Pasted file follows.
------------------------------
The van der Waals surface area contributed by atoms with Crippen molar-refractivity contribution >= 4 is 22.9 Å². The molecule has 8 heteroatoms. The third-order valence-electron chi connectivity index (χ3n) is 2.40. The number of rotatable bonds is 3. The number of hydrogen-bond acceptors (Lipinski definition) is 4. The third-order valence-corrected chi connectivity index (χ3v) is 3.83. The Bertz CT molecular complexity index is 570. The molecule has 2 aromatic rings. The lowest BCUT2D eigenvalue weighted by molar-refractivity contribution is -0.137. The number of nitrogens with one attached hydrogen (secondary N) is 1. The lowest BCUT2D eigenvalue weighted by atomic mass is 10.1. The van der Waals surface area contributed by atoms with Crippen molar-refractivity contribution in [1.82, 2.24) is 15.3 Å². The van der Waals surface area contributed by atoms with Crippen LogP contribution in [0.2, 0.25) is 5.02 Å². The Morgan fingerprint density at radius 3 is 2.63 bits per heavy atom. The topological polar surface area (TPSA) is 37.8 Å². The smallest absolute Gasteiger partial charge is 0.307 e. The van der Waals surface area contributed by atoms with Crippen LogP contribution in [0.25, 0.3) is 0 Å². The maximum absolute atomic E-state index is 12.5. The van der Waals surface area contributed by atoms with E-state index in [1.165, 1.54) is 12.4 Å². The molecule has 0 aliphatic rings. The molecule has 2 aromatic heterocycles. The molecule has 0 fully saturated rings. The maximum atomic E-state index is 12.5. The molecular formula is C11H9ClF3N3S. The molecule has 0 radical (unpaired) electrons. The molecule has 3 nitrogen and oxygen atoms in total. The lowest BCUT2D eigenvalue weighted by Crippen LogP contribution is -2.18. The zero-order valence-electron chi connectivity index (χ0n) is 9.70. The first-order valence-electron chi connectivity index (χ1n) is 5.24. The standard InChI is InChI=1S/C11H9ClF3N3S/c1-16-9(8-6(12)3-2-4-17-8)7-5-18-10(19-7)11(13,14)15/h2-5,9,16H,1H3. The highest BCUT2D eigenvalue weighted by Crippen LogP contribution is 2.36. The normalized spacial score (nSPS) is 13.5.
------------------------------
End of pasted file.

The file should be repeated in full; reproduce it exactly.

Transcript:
The van der Waals surface area contributed by atoms with Crippen molar-refractivity contribution >= 4 is 22.9 Å². The molecule has 8 heteroatoms. The third-order valence-electron chi connectivity index (χ3n) is 2.40. The number of rotatable bonds is 3. The number of hydrogen-bond acceptors (Lipinski definition) is 4. The third-order valence-corrected chi connectivity index (χ3v) is 3.83. The Bertz CT molecular complexity index is 570. The molecule has 2 aromatic rings. The lowest BCUT2D eigenvalue weighted by molar-refractivity contribution is -0.137. The number of nitrogens with one attached hydrogen (secondary N) is 1. The lowest BCUT2D eigenvalue weighted by atomic mass is 10.1. The van der Waals surface area contributed by atoms with Crippen molar-refractivity contribution in [1.82, 2.24) is 15.3 Å². The van der Waals surface area contributed by atoms with Crippen LogP contribution in [0.2, 0.25) is 5.02 Å². The Morgan fingerprint density at radius 3 is 2.63 bits per heavy atom. The topological polar surface area (TPSA) is 37.8 Å². The smallest absolute Gasteiger partial charge is 0.307 e. The van der Waals surface area contributed by atoms with Crippen LogP contribution in [0.25, 0.3) is 0 Å². The maximum absolute atomic E-state index is 12.5. The van der Waals surface area contributed by atoms with E-state index in [1.165, 1.54) is 12.4 Å². The molecule has 0 aliphatic rings. The molecule has 2 aromatic heterocycles. The molecule has 0 fully saturated rings. The maximum atomic E-state index is 12.5. The molecular formula is C11H9ClF3N3S. The molecule has 0 radical (unpaired) electrons. The molecule has 3 nitrogen and oxygen atoms in total. The lowest BCUT2D eigenvalue weighted by Crippen LogP contribution is -2.18. The zero-order valence-electron chi connectivity index (χ0n) is 9.70. The first-order valence-electron chi connectivity index (χ1n) is 5.24. The standard InChI is InChI=1S/C11H9ClF3N3S/c1-16-9(8-6(12)3-2-4-17-8)7-5-18-10(19-7)11(13,14)15/h2-5,9,16H,1H3. The highest BCUT2D eigenvalue weighted by Crippen LogP contribution is 2.36. The normalized spacial score (nSPS) is 13.5.